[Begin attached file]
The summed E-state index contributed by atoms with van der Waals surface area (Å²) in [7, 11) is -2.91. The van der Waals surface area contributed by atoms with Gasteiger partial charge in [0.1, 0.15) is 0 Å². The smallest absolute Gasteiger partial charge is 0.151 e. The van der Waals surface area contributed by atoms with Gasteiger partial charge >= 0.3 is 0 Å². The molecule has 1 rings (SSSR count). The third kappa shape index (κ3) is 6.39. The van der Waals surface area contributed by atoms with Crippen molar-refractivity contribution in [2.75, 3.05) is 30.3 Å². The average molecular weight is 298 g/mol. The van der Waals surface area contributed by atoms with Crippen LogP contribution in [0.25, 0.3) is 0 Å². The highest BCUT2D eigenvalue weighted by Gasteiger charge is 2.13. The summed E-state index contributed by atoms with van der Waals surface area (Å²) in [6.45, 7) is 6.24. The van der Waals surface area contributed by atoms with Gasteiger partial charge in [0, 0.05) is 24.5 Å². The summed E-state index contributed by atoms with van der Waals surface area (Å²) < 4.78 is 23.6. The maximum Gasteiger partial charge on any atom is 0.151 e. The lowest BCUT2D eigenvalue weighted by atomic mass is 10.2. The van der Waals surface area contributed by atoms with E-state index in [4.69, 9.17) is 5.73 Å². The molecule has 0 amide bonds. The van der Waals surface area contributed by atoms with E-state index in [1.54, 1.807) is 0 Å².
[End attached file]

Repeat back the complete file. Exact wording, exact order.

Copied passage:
The summed E-state index contributed by atoms with van der Waals surface area (Å²) in [7, 11) is -2.91. The van der Waals surface area contributed by atoms with Gasteiger partial charge in [0.1, 0.15) is 0 Å². The smallest absolute Gasteiger partial charge is 0.151 e. The van der Waals surface area contributed by atoms with Gasteiger partial charge >= 0.3 is 0 Å². The molecule has 1 rings (SSSR count). The third kappa shape index (κ3) is 6.39. The van der Waals surface area contributed by atoms with Crippen molar-refractivity contribution in [2.75, 3.05) is 30.3 Å². The average molecular weight is 298 g/mol. The van der Waals surface area contributed by atoms with Crippen LogP contribution in [0.25, 0.3) is 0 Å². The highest BCUT2D eigenvalue weighted by Gasteiger charge is 2.13. The summed E-state index contributed by atoms with van der Waals surface area (Å²) in [6.45, 7) is 6.24. The van der Waals surface area contributed by atoms with Gasteiger partial charge in [0, 0.05) is 24.5 Å². The summed E-state index contributed by atoms with van der Waals surface area (Å²) < 4.78 is 23.6. The maximum Gasteiger partial charge on any atom is 0.151 e. The lowest BCUT2D eigenvalue weighted by atomic mass is 10.2. The van der Waals surface area contributed by atoms with E-state index in [4.69, 9.17) is 5.73 Å². The molecule has 0 amide bonds. The van der Waals surface area contributed by atoms with E-state index in [1.54, 1.807) is 0 Å².